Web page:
DAKAR, Senegal — Gambia’s ruler of more than 22 years announced late Friday that he no longer accepts defeat in the country’s presidential election, reversing course a week after he conceded to his rival.
In a speech on state television, President Yahya Jammeh said that investigations since the Dec. 1 vote have revealed a number of voting irregularities that he called unacceptable.
“I hereby reject the results in totality,” he said in his address that aired late Friday. “Let me repeat: I will not accept the results based on what has happened.”
Only one week ago, a jovial Jammeh was filmed on state television calling opposition candidate Adama Barrow to wish him the best.
“You are the elected president of The Gambia, and I wish you all the best,” Jammeh told Barrow at the time. “I have no ill will.”
The dramatic about-face was certain to spark outrage among the opposition and the tens of thousands of Gambians living in exile abroad. Already in the week since Jammeh had been defeated, several dozen political prisoners had been released on bail.
“We are deeply concerned by reports of belated objections to the Gambian election results raised by President Jammeh,” said Babatunde Olugboji, deputy program director at Human Rights Watch. “The international community, notably (regional bloc) ECOWAS and the African Union, should loudly protest any unlawful attempt to subvert the will of the Gambian people.”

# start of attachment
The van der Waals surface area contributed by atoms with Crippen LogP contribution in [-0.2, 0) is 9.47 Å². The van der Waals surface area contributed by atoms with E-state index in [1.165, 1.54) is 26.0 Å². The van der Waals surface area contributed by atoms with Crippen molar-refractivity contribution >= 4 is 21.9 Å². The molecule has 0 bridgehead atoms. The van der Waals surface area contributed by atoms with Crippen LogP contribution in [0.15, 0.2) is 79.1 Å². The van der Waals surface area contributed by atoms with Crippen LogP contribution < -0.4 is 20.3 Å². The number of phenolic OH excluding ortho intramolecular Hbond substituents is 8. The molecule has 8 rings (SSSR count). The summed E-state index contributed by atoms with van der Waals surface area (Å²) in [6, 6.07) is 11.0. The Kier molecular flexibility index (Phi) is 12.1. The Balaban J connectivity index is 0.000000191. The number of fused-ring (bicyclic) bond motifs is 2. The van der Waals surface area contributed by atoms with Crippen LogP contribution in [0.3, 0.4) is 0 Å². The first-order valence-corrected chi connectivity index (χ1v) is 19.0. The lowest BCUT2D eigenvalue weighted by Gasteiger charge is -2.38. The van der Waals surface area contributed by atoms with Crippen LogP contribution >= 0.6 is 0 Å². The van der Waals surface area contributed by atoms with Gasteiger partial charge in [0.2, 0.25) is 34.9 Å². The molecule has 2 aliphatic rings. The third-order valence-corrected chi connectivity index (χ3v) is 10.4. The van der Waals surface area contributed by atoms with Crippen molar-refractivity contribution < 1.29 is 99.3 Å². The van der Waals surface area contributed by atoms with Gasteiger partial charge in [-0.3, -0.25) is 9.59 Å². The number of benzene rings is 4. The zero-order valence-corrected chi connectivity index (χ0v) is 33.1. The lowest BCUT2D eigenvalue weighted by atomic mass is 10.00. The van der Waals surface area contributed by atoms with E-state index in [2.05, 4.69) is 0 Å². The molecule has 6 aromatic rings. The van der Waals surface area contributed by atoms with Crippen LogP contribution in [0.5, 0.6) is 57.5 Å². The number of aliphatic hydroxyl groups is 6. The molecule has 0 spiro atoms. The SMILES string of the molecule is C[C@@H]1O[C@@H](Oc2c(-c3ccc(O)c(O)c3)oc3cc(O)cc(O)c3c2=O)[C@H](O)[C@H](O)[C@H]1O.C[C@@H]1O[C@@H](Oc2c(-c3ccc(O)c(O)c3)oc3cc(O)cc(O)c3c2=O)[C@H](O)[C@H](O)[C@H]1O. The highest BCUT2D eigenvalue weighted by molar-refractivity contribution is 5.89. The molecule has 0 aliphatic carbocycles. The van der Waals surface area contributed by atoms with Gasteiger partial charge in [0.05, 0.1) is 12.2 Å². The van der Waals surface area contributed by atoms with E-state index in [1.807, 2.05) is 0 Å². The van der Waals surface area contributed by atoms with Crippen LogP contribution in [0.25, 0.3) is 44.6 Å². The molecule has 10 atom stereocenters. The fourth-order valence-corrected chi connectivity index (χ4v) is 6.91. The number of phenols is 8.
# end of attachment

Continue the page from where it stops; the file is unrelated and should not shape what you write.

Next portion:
The U.S. government also condemned Jammeh’s rejection of the election result, calling it an attempt to remain in power illegitimately.
“The people have spoken and it is time for Gambians to come together to ensure a peaceful transition to President-elect Barrow,” said State Department spokesman Mark Toner in a statement.
It remained unclear whether the tiny country of 1.9 million people would accept Jammeh’s continued rule. As news spread last week of his defeat, Gambians took to the streets — singing, dancing and shouting “Freedom!”
Under Jammeh’s rule, the country surrounded almost entirely by Senegal has become notorious for its abysmal human rights record as well as the president’s erratic behavior.
The Jammeh regime has long been accused of imprisoning, torturing and killing its opponents, according to human rights groups. He also has issued increasingly virulent statements against sexual minorities, vowing to slit the throats of gay men.
In 2007, Jammeh claimed to have developed a cure for AIDS that involved an herbal body rub and bananas. Alarming public health experts, he insisted patients stop taking antiretroviral medications so his remedy could have an effect.
He also has increasingly isolated Gambia, whose economy has long been dependent on tourism. In 2013 he exited the Commonwealth, a group made up mostly of former British colonies, branding it a “neo-colonial institution.” And in October, Jammeh said Gambia would leave the International Criminal Court, which he dismissed as the ‘International Caucasian Court.'”
In his speech Friday, Jammeh said some figures in the results had been transposed and that voter turnout had been suppressed.
“Our investigations reveal that in some cases voters were told that the opposition has already won and that there was no need for them to vote and, out of anger, some of them returned home,” he said.